Do you ever feel a sudden flush of panic and anxiety whenever you reach for your phone inside your pocket and realize that it’s missing? I do. My palms sweat as I dig through my purse with agitation, fearing that I might have lost it someplace. Then I’ll eventually find it, and that’s when I can let out a big sigh of relief. I bet you've experienced that, too.
It’s funny how a small device can have so much hold and power over our social behavior and peace of mind. Without it, our pockets become strangely light. Our world suddenly becomes smaller, feeling limited in contact with other people. And you know that restlessness we feel without our mobile phones? There’s actually a name for it, and it’s called “nomophobia.”
Coined in 2010 by a research group at the UK Post Office, nomophobia is basically the fear of being without a mobile phone or having no virtual reach. It’s a severe separation anxiety from one’s mobile device that’s prevalent among millennials who are digital natives. And unlike other addictions, this case is one of the most difficult to combat since smartphones are practically everywhere and readily available to everyone.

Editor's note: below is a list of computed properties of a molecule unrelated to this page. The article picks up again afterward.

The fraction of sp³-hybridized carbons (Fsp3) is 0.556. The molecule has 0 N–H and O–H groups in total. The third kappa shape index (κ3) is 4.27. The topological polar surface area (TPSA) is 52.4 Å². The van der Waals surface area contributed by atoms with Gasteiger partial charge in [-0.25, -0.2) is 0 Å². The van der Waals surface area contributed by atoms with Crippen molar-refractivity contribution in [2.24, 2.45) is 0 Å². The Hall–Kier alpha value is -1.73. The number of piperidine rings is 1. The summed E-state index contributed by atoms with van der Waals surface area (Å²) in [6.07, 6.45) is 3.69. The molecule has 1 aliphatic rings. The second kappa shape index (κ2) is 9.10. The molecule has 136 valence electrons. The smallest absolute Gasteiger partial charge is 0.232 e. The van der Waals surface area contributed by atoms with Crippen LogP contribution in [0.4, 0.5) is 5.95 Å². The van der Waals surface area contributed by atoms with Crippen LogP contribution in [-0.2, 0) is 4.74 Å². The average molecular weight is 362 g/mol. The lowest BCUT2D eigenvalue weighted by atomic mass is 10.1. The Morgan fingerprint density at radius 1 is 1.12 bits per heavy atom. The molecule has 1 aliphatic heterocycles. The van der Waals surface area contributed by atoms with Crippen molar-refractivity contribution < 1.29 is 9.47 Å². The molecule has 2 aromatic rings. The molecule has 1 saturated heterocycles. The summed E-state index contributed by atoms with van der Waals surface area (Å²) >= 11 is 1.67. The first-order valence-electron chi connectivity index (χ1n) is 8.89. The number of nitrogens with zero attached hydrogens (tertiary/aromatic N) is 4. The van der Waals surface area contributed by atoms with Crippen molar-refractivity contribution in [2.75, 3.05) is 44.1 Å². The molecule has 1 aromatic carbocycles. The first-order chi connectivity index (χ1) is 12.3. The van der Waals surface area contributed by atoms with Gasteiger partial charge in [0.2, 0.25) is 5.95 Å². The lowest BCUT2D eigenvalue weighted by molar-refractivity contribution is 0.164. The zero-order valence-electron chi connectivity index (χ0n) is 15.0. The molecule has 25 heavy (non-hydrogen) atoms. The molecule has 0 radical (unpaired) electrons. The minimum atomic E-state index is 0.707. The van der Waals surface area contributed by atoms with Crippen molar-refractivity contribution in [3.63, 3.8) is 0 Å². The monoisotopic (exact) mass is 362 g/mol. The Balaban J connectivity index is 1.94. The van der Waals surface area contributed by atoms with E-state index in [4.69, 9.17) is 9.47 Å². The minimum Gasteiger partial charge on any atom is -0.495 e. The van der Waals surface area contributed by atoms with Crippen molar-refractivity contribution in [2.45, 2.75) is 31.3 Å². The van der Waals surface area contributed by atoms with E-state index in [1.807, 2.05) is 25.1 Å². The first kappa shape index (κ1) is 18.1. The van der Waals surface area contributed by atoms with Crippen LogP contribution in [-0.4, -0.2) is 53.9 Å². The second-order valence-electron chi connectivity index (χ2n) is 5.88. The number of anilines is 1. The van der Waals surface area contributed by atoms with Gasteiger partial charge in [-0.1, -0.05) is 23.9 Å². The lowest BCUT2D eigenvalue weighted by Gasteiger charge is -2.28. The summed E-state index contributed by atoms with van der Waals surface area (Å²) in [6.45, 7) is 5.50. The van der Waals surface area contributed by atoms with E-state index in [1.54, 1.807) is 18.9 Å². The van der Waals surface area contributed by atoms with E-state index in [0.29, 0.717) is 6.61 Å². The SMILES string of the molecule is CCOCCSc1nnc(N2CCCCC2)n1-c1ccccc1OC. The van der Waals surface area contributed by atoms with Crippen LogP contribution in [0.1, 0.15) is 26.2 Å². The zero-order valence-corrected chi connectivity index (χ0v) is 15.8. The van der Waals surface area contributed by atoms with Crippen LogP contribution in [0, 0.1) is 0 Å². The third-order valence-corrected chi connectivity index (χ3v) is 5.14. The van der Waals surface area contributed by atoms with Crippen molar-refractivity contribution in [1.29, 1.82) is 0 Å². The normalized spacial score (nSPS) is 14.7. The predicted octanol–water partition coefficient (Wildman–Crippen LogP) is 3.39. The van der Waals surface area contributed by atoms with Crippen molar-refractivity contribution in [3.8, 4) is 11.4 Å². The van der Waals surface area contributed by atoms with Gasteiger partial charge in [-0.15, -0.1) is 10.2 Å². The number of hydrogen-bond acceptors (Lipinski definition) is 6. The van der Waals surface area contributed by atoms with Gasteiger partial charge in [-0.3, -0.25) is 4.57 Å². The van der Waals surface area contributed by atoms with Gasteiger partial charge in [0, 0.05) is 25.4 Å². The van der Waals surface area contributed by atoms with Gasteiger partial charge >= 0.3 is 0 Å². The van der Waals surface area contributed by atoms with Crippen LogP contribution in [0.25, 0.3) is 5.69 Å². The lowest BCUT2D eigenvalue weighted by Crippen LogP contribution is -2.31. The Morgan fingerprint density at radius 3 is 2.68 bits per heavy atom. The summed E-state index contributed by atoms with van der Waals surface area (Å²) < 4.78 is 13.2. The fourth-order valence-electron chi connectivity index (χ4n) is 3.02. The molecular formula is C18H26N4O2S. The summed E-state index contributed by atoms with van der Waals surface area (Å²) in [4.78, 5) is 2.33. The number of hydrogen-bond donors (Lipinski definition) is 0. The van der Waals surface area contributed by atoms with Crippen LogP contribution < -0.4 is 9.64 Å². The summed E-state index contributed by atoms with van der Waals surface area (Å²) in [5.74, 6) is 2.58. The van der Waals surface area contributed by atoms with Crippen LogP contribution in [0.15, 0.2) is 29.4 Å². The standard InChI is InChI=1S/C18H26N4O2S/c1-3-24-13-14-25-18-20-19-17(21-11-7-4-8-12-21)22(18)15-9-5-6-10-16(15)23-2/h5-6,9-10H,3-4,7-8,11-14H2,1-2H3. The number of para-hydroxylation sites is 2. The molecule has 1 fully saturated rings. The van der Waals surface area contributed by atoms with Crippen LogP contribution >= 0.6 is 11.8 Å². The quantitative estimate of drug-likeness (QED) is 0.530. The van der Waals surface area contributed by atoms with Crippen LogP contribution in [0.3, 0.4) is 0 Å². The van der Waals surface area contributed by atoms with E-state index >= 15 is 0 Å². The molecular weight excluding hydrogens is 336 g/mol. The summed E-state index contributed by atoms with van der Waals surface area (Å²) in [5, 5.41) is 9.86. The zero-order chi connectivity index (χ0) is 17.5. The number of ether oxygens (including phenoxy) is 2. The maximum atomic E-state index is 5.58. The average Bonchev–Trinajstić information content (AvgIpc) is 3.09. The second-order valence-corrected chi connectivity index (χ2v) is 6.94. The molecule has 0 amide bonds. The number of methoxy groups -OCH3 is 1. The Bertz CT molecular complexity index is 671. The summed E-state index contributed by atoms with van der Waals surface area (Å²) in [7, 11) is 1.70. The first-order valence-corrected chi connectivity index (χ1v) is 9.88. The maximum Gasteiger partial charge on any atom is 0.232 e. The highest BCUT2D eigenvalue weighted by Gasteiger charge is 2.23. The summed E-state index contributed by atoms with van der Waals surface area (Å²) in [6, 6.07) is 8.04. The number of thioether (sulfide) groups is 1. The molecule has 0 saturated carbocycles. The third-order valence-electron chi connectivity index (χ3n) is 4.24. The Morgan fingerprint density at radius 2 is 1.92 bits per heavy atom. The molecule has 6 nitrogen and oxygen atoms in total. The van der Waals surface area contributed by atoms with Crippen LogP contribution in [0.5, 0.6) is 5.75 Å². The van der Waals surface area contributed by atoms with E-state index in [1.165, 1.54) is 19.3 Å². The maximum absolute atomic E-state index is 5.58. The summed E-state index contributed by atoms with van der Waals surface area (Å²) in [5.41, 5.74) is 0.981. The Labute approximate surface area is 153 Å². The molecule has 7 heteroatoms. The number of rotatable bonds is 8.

According to Dr. David Greenfield, an Assistant Clinical Professor of Psychiatry at the University of Connecticut School of Medicine, mobile phone dependency is rooted to the reward center of our brain. Similar to other addictions, dopamine levels elevate every time we get a notification from our smartphone. "The thing is you don't know what [the notification] is going to be or when you're going to get it, and that's what compels the brain to keep checking," he explains.
More than that, nomophobia fosters the illusion that self-importance is equivalent to the number of hearts, retweets, and likes on social media accounts. It also creates a sub fear of missing out on the online life (yes, #FOMO), making it even harder to put your phone on silent mode or be without it for a couple of minutes.
Those who suffer from this condition don’t realize that they are giving far more value on their virtual presence than their actual lives. They also feel incapacitated and lost without their phones as they are unable to quickly Google answers, Waze their way out of traffic, or perform trivial tasks like buying movie tickets or making dinner reservations. It’s like it has become their security blanket and, in more severe cases, their extension.
Main image/gif by Yayay de Castro